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Feature: Information burden increases pressure on truck drivers

Modern trucks are equipped with increasing numbers of warning and safety systems designed to help the driver handle critical situations on the road. However, there is a risk that these systems might actually have the opposite effect – the driver may suffer information overload, which in turn leads to incorrect decisions. For Swedish vehicle manufacturer Volvo Trucks, this is a high-priority area.
Marjukka Sagesjö is one of about twenty specialists at Volvo Technology working with what is known as HMI (Human Machine Interface), meaning the way in which human beings and various computerised systems interact.

“We work a lot with customer clinics, driver interviews and various other investigation and survey methods as part of our research and development process,” says Sagesjö, a cognitive ergonomist at Volvo Technology. “Among other things, we have an advanced driving simulator in which we can subject the driver to information stress and traffic incidents without risk of personal injury.”

Driving a heavy vehicle in congested traffic while hauling a valuable load, and at the same time keeping a watchful eye on the clock to meet agreed delivery times and adhere to legislated driving and rest times, can be highly stressful – not least when driving in new, unfamiliar areas. Furthermore, in recent years the truck cab has developed into a mobile office where the driver receives transport orders, text messages, phone calls and emails from customers and the traffic office – all while on the move.

In addition, today the GPS navigator, traffic information via radio, the vehicle’s in-cab diagnostic system and the driver’s personal MP3 player are all regular information sources – which may also contribute to information stress and, ultimately, impact traffic safety.

What is more, many modern trucks are equipped with a range of supplementary systems such as lane change assistance, warning for excessive speed when approaching a curve, warning for imminent collision risk, driver alertness monitors and blind spot alerts. And more systems are under development for forthcoming truck generations. Is there a risk of information overload?



“The amount of information as such need not be a problem – that’s an individual issue. Instead, the problem is how to regulate the information flow so that the driver’s attention is not unnecessarily disrupted in critical situations,” explains Sagesjö.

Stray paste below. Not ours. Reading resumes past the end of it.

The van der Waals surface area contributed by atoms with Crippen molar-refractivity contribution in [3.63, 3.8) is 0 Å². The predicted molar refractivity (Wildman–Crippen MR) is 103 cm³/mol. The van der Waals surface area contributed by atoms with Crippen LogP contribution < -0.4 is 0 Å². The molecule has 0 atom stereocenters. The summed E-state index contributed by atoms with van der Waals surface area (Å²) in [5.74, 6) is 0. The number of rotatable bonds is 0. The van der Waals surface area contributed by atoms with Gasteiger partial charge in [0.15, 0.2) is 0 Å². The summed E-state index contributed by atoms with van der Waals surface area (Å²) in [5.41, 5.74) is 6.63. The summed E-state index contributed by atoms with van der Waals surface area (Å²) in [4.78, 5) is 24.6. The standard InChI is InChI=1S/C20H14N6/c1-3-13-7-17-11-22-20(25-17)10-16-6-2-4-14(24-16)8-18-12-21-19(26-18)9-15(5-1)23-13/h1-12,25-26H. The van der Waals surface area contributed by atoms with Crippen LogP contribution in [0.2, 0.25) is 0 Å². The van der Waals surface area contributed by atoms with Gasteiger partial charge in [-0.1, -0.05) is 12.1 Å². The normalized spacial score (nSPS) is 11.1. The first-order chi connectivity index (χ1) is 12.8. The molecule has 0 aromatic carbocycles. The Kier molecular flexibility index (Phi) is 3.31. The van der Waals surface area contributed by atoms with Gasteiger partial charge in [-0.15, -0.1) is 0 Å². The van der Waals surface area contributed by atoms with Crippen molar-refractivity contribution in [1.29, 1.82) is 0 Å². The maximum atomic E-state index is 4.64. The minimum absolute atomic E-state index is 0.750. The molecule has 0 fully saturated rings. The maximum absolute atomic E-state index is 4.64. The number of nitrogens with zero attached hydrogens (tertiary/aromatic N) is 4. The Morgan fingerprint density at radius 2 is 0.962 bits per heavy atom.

Sagesjö is currently working on the development of a system known as DIS, Driver Interaction Support, whose aim is to prioritise the information that the vehicle’s various systems transmit to the driver.

“For instance, it is not a good idea for a message from the transport planning office to signal its arrival just when the navigator is telling the driver which exit to take in the roundabout he is entering. And incoming phone calls can be queued if the system registers that the driver is in the process of changing lanes,” she explains.

In other words, the focus is on getting the various systems to interact optimally to avoid distracting or worrying the driver.

“To succeed with this, the information systems fitted to today’s trucks must be integrated with tomorrow’s support systems. And that is something of a challenge,” says Sagesjö.

Volvo Trucks works closely with the Chalmers University of Technology in Sweden, for example within the framework of SAFER, the Vehicle and Traffic Safety Centre. Sweden is one of the leading nations in this area, and work has also intensified internationally in recent years. For instance, the EU Commission has directed the Union’s vehicle manufacturers, industry organisations and member states to treat this issue with the utmost seriousness.

The fact that this issue is being given high international priority has also led to Volvo Trucks taking part in a variety of research projects such as EuroFOT (European Field Operational Test on Active Safety Systems), whose aim is to produce comprehensive field data from the use of safety systems in regular everyday traffic. This is a move that Sagesjö welcomes.

“Quantitative survey data showing driver reactions in incidents involving real-life traffic are in short supply, for obvious reasons,” she says. “That is why it is a major advantage for Volvo to participate actively in EuroFOT.”

October 1, 2010

Web-TV: See the TV report on Volvo Trucks’ participation in the EuroFOT project

Link to pictures


For further information, please contact:
Marie Vassiliadis, Media Relations Europe, phone +46 31 322 41 27, e-mail
marie.vassiliadis@volvo.com